Even with this added support, however, I really find that getting anything done depends more on a subtle communal flow than on anything I feel I can control individually, let alone plan rigidly for. For months I blamed my own lack of discipline, my laziness and my lack of confidence in my own abilities, for a lack of tangible outcomes. Through observation however, I eventually realised that reality was more akin to a dance with many participants. Some tasks find perfect harmony with the overall choreography and flow effortlessly, others cannot even go beyond the starting line.
Rather than get frustrated about things that cannot seem to get off the ground, I have accepted this communal flow as a filter for what actually gets done. I choose to focus less on me as an individual and more on me as a participant in this group-dance that comes together through a mix of mutual support, serendipity, encouragement and ideas that simply refuse to go away.
Finding the yes and building on it
This is a principle for communication which I find especially helpful in times when conflict is brewing. It makes it possible to work harmoniously with my partner rather than getting lost in needless arguments over irrelevant details (some would call both of us hard headed). It also helps me when having conversations about eggshell subjects such as vaccinations, border closure, lockdowns etc where my first instinct is to contradict using capital letters.
I could describe this is as a combination of the improvisation practice of "Yes And" where you accept the premise put forward and choose to build on it, with Aikido where one follows "The Way of Harmony of the Spirit". In practical terms, this involves consciously identifying which part of an argument put forward by someone else feels true to me and adding my own, relevant reflections to it. Often this includes asking questions and making attempts to delve deeper rather than accepting my initial interpretation of what is said. Holding the belief that common ground can always be found if I am patient enough, helps me to move beyond my initial assumptions that are often judgemental and sometimes downright adversarial, depending on my own state of mind.
Identifying what is in common helps to foster a feeling of mutual understanding as well as directing energy towards building rather than dismantling. In times when, at first glance, an argument feels downright preposterous and initiates in me anger and frustration that make it very difficult for me to find any kind of "yes" whatsoever, I rely on other practices to create the space I need.
Keeping the tension
One simple practice that really helps in times of discomfort, is to hold the tension for a little bit longer. A friend gave me this very helpful image (passed on to him by his drama teacher) of a line held tense. Choosing to keep the cord tense rather than go with the impulse to cut it, loosen it or let it go and run, creates space for all kinds of new possibilities to emerge. Often this feels extremely uncomfortable but yields results that encourage me to repeat the practice. Long, deep breaths into my abdomen and sometimes putting my hands on my collar and solar plexus, help.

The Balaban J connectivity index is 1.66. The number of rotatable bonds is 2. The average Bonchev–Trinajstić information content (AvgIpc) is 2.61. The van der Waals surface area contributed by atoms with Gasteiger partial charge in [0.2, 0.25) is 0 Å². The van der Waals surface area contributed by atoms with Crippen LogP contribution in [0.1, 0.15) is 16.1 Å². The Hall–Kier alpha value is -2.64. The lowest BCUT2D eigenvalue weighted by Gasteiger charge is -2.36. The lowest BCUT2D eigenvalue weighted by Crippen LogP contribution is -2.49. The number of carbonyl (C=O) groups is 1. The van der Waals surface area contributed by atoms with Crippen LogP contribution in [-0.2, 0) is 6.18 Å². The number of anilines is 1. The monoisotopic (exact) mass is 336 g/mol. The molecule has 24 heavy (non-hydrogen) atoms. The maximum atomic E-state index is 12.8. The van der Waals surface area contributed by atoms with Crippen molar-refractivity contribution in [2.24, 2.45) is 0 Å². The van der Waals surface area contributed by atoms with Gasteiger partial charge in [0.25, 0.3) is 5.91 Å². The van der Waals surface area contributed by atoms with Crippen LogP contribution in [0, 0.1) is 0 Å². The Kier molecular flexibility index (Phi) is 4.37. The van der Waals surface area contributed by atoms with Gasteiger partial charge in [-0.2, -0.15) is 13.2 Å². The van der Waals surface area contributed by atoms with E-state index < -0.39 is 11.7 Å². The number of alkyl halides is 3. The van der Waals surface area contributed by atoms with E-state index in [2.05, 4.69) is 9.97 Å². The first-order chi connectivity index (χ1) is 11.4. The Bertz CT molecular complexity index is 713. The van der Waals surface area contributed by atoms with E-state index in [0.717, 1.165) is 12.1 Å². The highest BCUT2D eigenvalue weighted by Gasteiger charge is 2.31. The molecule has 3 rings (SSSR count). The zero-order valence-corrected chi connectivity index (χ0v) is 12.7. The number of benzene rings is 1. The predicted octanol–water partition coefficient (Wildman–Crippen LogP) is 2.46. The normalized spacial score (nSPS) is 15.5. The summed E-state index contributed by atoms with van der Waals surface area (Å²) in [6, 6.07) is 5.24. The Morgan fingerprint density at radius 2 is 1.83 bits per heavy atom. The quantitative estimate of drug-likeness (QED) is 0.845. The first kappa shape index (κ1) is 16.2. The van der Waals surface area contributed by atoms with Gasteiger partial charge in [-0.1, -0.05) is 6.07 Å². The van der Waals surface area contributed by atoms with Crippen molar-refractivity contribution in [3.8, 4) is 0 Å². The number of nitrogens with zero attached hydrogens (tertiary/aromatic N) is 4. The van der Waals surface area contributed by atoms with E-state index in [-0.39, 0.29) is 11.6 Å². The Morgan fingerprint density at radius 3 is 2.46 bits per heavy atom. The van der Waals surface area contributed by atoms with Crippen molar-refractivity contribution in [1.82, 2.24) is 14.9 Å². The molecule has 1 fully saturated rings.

During these weeks of sheltering in my not-usual home, I have tested out some embodiment practices that Cocky designed to see what effect, if any, they have on my general state of being. My absolute favourite has been hanging out with trees. From young trees at the park to giant trees spread out next to the river, to tall, tall, trees of the forest, I consciously and physically connected with trees whenever I got the chance to over the past two months or so. Whatever the kind of tree, I very quickly sink into a beautiful feeling of connection with everything, similar to the feeling I get while meditating, just much quicker. Trees take me to a genuine sense of wellbeing that rings throughout my whole body.
Another extremely effective practice is looking at the world upside down (lying on a big swing with my head dangling is my most favourite way to do this). Perhaps it has something to do with the change in perspective and how magical everything and everyone looks rooted to the top and hanging down into nothingness. Spending a good 10 or 20 minutes with this perspective tends to transport me to a mindset that is geared to notice the beautiful, the magical, the tiny and the usually missed. Trees are particularly whimsical when seen tapering into the nothingness of the sky.